PSY BEH 11B Lecture 5: Lecture 5 (Brain Structures and Memory, Inference from HM)

3 Pages
50 Views

Department
Psychology and Social Behavior
Course Code
PSY BEH 11B
Professor
Kier Groulx

This preview shows page 1. Sign up to view the full 3 pages of the document.
Description
PsyBeh 11B – Lecture 5 Overview & Key Brain Structures Memory Processes and Problems • Acquisition – failure to attend • Storage – transience • Retrieval – blocking Serial Position Task Results • Primacy Effect – more likely to recall items at the beginning • Recency Effect – at the end of list • Looking at serial position effects in free recall, the items reflected in the primacy effect are stored primarily in long-term memory, while those reflected in the recency effect are stored primarily in working memory o Because as you go down the list, you spend all attention on the earliest ones, attention divided by the time you get to the end • Increasing the presentation rate (less time per item) should have what effect? o Decrease primacy effect ▪ Less attention paid to each word Brain • Superior or Dorsal – towards the top • Inferior or Ventral – towards the bottom; your chin • Anterior – eyes; the front • Posterior – the back • Medial – toward the middle • Lateral – toward the side • Frontal – executive control, some aspects of memory, language production, motor control, etc. • Parietal – focuses on directing attention, how you know numbers, etc. • Occipital – low-level aspects of vision • Temporal – heavily involved with language recognition and language production, face recognition • Medial Temporal Lobe – very important part in memory • Brain stem and cerebellum - regulates involuntary things; balance Question • A friend has just had a stroke. You observe that, although he can hold a conversation and can recall events you shared in the past, when you leave and return the next day, he does not remember your previous visit. Most likely the damage from the stroke was primarily in which area of the brain? o Temporal lobe ▪ His executive control is still there; can still hold conversation so not frontal lobe Uncovering the Role of Hippocampus: HM • Age of seven, HM fell off bike and suffered from head injuries • Age 10, seizures • Isolated and removed where his seizures originated from o Unfortunately, it was a problem o He lost a chunk of his memory ▪ Couldn’t remember things o Intense amnesia • Was actually the Hippocampus that was damaged o It serves distinct role in memory o Damage to it leads to really really bad things Hypotheses about Memory Based HM • Summary of Hm’s memory status o Long-term memory storage and retrieval were unharmed ▪ Could still remember from before the accident o Working memory was unaffected ▪ Still able to process things happening a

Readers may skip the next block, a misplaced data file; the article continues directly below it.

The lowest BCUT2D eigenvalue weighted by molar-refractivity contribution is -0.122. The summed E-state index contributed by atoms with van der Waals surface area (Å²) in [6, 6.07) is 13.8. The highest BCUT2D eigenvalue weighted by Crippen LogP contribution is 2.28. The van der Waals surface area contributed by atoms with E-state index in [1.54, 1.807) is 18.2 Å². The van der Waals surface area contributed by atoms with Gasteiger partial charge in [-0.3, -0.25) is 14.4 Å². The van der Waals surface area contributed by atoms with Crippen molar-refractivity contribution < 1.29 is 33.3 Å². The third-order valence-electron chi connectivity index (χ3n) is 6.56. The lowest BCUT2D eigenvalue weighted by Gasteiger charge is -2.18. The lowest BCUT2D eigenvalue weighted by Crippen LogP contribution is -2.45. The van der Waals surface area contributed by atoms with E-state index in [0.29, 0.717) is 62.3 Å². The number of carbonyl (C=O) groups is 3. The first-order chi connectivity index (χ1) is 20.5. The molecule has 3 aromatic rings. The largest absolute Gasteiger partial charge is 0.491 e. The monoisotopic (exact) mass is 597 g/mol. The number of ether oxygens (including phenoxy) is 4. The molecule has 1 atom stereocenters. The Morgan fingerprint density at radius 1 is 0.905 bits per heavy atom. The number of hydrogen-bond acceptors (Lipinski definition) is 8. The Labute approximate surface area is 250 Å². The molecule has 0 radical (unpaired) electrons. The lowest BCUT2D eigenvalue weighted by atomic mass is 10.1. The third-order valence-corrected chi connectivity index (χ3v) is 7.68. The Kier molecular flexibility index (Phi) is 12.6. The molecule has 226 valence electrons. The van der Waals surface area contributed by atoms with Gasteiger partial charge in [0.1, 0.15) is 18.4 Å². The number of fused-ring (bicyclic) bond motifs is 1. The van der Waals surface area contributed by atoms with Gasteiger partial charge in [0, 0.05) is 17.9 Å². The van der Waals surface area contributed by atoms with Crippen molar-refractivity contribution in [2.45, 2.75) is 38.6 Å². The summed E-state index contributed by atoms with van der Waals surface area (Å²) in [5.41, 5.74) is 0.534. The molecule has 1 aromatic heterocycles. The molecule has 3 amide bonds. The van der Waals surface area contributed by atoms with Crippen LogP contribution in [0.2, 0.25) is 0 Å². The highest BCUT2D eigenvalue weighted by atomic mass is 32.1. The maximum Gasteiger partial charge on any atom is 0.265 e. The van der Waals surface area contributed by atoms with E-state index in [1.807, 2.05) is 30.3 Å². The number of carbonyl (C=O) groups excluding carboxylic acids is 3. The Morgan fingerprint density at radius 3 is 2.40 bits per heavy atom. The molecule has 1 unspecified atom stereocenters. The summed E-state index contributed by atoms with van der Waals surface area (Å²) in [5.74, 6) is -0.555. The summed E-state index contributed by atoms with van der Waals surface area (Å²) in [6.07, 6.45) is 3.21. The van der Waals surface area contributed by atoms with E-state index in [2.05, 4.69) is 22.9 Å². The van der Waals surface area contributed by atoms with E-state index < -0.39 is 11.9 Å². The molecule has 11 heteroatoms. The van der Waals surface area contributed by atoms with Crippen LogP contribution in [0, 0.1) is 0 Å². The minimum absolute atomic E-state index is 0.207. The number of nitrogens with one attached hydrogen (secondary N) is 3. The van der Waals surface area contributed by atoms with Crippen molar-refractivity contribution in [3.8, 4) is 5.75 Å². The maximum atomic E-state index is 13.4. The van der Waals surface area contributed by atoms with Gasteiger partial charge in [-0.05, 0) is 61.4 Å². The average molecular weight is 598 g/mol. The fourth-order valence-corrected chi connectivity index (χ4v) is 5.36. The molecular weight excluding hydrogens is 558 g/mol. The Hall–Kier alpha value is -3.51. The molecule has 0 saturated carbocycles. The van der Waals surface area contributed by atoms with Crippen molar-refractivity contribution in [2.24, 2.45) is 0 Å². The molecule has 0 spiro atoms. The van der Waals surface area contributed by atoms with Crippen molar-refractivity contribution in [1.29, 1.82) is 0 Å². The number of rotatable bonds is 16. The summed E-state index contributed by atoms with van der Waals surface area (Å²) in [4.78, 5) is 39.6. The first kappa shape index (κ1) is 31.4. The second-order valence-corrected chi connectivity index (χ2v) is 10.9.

More Less
Unlock Document

Only page 1 are available for preview. Some parts have been intentionally blurred.

Unlock Document
You're Reading a Preview

Unlock to view full version

Unlock Document

Log In


OR

Join OneClass

Access over 10 million pages of study
documents for 1.3 million courses.

Sign up

Join to view


OR

By registering, I agree to the Terms and Privacy Policies
Already have an account?
Just a few more details

So we can recommend you notes for your school.

Reset Password

Please enter below the email address you registered with and we will send you a link to reset your password.

Add your courses

Get notes from the top students in your class.


Submit